It's really odd, we're one of the few global Christian movements named after its founder. Except Luther isn't our founder, and he never wanted a movement named after him.
So we're Lutheran, but shouldn't be, or can't be. Yet we are. It's a paradox.
Well, at least on this point we're all good, because if Lutherans like anything, it's a good paradox.
"We are simultaneously saints and sinners."
"A Christian is a perfectly free lord of all, subject to none. A Christian is a perfectly dutiful servant of all, subject to all."
"We are Lutheran, and we aren't."Here we are, these five centuries later, calling ourselves Lutheran, in spite of ourselves. In fact, we are gearing up to celebrate once again, at the end of October, Reformation Day. In 2017 we'll even celebrate the 500th anniversary of the Reformation, the LutherJahre.
I find myself, as a "confessional" Lutheran, repeatedly in the awkward position of wanting to claim, for the sake of transparency, my perspective as a Lutheran, while also disclaiming it because this movement, whatever its origins and reasons, has introduced and widened the conflicts in Christian community of which we are all heirs.
I regret so very much the ways my own confessionalism has contributed to schism or lack of unity in the body of Christ. I desire so very much that the Christian community as a whole could lead with unity.
Yet like the other paradox, of being Lutheran, so Christian unity is one. Much of what passes as unity is no such thing, it is a brutal unity. And sometimes those who divide the church do so for the sake of its unity.
Even those forms of church that attempt to transcend disunity--I am thinking here of non-denominational, post-denominational, or undenominational church--are themselves always, in another sense, also schismatic, typically because they are so very congregational, and also because they are almost always baptist (small b).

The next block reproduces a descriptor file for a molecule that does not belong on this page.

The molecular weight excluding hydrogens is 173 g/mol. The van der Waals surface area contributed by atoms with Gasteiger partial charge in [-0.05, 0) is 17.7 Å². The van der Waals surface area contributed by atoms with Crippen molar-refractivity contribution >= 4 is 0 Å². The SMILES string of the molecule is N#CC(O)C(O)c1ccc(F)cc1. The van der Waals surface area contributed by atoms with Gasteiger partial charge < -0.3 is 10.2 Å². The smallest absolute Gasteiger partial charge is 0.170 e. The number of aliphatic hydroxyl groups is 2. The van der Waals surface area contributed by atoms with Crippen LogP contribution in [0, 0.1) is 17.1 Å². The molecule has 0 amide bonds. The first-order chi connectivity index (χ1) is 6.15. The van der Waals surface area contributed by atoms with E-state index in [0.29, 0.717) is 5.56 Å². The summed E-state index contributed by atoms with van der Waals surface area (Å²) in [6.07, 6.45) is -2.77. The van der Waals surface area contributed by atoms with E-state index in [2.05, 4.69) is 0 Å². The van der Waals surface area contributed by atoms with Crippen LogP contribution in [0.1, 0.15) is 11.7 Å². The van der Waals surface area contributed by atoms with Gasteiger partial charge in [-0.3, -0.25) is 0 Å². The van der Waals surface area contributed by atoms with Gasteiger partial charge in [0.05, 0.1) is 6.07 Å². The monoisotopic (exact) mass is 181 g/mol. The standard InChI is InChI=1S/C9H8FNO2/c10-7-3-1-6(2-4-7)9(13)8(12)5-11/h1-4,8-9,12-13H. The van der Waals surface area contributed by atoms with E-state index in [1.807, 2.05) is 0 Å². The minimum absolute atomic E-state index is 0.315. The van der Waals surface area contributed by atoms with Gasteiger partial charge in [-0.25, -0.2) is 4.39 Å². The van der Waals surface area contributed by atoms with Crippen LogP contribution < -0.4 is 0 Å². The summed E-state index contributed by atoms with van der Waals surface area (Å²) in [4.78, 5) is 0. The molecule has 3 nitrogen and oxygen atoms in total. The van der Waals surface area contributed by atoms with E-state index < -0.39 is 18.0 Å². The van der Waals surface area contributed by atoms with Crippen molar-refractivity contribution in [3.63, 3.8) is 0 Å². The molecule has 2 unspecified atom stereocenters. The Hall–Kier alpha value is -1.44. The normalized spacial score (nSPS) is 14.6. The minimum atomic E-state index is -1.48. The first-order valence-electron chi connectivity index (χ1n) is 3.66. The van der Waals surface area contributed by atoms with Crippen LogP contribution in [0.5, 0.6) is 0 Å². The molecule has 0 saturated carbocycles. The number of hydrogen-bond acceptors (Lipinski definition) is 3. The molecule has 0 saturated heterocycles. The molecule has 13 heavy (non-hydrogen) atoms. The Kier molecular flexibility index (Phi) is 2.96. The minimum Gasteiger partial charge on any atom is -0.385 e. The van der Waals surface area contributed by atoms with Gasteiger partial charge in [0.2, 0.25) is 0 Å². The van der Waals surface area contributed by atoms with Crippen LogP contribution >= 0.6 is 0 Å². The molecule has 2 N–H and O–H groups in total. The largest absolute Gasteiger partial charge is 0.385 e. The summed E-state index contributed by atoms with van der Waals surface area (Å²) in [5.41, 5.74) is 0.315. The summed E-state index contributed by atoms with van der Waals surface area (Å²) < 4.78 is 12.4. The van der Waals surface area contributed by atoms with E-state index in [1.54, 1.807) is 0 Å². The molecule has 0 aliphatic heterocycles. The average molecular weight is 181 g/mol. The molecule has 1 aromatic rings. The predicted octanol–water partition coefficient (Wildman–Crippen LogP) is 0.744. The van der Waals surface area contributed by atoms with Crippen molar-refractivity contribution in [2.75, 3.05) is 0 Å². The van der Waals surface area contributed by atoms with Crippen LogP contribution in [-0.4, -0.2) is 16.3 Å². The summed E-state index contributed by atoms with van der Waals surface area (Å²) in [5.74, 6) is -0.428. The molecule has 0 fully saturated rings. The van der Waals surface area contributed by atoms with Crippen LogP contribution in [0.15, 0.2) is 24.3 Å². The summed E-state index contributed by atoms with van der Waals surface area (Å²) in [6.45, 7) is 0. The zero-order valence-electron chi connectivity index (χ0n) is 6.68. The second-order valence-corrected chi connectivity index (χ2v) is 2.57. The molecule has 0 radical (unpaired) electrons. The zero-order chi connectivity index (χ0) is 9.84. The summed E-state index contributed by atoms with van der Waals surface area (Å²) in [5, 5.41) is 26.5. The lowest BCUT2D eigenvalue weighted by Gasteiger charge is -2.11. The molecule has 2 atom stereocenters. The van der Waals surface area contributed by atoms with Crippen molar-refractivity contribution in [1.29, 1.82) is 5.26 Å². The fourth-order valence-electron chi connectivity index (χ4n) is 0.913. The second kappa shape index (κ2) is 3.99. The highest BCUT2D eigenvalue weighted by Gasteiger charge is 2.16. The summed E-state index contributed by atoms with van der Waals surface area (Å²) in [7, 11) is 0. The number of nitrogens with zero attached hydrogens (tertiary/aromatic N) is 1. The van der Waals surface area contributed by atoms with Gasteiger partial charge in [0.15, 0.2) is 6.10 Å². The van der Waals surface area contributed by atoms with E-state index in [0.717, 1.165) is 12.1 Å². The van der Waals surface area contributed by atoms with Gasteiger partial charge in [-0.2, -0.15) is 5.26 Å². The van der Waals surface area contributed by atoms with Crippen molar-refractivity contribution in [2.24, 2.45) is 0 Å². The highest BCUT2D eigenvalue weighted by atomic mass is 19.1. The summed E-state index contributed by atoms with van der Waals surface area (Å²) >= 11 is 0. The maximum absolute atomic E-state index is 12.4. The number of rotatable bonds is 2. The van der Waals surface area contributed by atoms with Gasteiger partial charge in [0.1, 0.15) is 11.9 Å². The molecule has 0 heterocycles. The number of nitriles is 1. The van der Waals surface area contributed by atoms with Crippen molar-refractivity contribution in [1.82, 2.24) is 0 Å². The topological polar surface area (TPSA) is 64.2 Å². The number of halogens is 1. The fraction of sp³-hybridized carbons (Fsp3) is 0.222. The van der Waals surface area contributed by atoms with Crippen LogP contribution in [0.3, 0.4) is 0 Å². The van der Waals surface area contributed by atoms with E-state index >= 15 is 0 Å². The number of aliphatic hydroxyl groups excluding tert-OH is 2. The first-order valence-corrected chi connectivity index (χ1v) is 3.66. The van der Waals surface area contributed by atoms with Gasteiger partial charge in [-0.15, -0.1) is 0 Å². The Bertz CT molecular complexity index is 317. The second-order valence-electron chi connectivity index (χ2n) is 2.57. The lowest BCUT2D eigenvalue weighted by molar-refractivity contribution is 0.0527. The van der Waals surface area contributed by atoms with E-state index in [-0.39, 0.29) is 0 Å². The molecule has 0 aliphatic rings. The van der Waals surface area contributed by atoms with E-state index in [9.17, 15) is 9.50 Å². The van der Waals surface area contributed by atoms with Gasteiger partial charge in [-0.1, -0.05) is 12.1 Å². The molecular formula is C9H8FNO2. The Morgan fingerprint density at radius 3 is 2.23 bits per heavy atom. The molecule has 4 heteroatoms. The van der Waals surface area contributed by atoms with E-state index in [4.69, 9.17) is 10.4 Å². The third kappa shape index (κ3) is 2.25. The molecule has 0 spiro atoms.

Non-denominational Christianity is like an elephant wearing a sign that reads, "I'm not an elephant."
But lest I get all self-righteous as an ELCA style Lutheran whose denomination is in full communion with many other denominations, I have to remember that although we're in full communion with over half a dozen, there are dozens more with whom we have considerable tensions.
Peace in the Christian communion seems about as difficult as the camel threading of the eye of that needle. Impossible for us. Possible only for God.
I am thankful for some of the resources coming out of the Evangelische Kirche im Deutschland, and the joint work between the LWF and the Vatican. Each of them in their own way carefully includes confession of sin and lament as proper aspects of any observance that will truly honor reform.
In our own context, our conference of ELCA congregations here in Western Arkansas is gathering the Sunday prior to Reformation Day for a Reformation Festival. As we do so, I'm trying to keep Philip Pfatteicher's insights into Reformation Day at the center of our planning and remembrance.
[Reformation Day] is to be understood and observed not as a triumphalist celebration as though all error was purged from the church forever in 1517. Rather, it is a day of humble recollection of the revolutionary and cleansing word of God, which is continually reforming and renewing God's church. It is a day that reminds God's people of the provisional nature of all that is less than God, and of the sovereignty of God alone, who is always free to tear up and destroy in order to build and plant anew. Reform and renewal is not a once-for-all-event, nor even an occasional eruption, but rather a continuing condition of the church.This is a theme Lutherans aren't always particularly good at remembering. Except when we do.